It’s winter break. This is traditionally the time of year in which people go home and gather with their families. If you are like me, you may even catch up with your old friends being that you are already in town. But given that the omicron variant of COVID-19 has been running wild, the Centers for Disease Control and Prevention (CDC) has suggested that people don’t do that or at least take precautions if they do. I am sure by now everyone realizes that many people, perhaps even most people, will not do that.
So where does that leave us? It leaves us with the rather predictable outcome of increased cases when people come back from break. COVID-19 outbreaks have wreaked havoc on schools. However, a lot of that havoc is due to being unprepared. Because this upcoming spike has indeed already been predicted by medical experts, schools have no reason to not be at least somewhat prepared.
Being prepared can look many different ways … and probably should look a lot of different ways because no one response will work for every school or every situation. However, school administrators should be taking time and coming up with those responses.
- How are you going to contain an outbreak in a classroom?
- What is the protocol for students who have a close contact?
- Are you requiring staff to get the vaccine or the booster?
- What is the coverage plan when multiple teachers are out for days at a time?
- Is there a scenario in which you would temporarily return to e-learning? What is the threshold and what does that look like?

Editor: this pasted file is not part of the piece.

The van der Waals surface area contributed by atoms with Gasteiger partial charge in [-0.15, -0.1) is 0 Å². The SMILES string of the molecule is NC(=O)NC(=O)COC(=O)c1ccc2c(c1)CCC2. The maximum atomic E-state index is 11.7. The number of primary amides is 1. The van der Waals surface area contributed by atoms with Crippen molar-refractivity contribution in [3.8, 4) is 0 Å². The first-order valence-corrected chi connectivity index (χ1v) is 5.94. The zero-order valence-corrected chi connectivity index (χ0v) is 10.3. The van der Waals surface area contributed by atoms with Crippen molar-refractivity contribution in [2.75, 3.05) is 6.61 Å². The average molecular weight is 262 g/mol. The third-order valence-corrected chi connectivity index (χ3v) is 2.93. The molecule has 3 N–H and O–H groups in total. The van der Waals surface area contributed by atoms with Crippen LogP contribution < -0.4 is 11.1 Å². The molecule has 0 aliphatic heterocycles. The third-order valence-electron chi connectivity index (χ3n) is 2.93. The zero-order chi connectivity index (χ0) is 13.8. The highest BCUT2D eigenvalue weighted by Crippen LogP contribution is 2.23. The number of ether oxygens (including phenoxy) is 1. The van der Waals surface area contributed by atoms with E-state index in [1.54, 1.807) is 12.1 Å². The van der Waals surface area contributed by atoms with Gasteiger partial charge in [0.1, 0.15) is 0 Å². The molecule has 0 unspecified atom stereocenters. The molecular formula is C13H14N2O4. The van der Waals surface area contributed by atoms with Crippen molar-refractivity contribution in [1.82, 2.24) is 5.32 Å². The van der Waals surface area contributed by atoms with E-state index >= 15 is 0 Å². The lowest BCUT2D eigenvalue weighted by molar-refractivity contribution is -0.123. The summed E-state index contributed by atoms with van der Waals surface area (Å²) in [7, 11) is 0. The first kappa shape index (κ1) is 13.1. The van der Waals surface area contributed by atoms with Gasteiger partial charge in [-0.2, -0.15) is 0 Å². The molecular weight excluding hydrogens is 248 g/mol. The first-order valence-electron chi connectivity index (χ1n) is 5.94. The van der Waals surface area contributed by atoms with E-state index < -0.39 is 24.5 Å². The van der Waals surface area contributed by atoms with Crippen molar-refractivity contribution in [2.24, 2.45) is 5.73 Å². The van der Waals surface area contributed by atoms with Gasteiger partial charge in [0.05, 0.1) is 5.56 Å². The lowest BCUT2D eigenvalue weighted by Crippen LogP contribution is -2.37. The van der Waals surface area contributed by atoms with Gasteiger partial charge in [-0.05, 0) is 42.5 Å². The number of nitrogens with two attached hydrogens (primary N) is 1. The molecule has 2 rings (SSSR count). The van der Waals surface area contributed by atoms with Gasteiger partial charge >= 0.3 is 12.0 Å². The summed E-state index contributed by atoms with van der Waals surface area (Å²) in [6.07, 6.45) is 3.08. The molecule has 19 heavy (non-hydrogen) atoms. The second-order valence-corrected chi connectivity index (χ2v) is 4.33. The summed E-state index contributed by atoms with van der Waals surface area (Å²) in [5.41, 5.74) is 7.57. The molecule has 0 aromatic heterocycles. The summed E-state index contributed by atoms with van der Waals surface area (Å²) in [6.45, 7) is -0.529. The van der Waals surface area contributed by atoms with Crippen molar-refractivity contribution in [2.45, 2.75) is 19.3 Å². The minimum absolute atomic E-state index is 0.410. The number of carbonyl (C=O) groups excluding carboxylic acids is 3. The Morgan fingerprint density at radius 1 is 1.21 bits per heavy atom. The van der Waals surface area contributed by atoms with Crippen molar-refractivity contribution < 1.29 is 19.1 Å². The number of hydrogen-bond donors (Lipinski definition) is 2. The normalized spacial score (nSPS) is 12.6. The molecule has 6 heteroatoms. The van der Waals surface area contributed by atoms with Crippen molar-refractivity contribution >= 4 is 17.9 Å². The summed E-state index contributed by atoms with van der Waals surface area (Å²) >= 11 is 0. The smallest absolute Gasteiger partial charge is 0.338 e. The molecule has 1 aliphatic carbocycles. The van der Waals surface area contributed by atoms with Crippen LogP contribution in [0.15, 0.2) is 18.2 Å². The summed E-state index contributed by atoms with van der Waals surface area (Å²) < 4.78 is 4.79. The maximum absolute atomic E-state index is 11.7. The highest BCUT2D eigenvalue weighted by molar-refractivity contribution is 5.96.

- Are field trips still a viable or wise option? When will they be allowed again?
- How will you message and enforce student behavior around masks and cleanliness?
There are all kinds of questions that come with planning for COVID-19 spikes. Having answers to them will inform consistent decision making and save time and confusion when the situation arises. Additionally having answers to these questions can help put both staff and parents at ease. That is especially important for staff because ultimately, they are the ones that make the school run.
Imagine you are a teacher in a high need school who just came back for break. You didn’t go see any extended family or friends in order to minimize contact. You got the vaccine and the booster. You wore your mask when you went out in public. You did everything you were told to do. You get back to school on Monday morning and find out you are covering two classes because a teacher who you know didn’t do any of those things got COVID and your school wasn’t prepared for their absence. Sounds like a staff morale killer, but I guarantee this will happen because it already did when we came back from summer break.
Admin cannot control what people do outside of school, but they can control how they respond. The impact of the impending spike can be mitigated by being prepared and given the significant advance warning we have, leaders have no excuse not to be.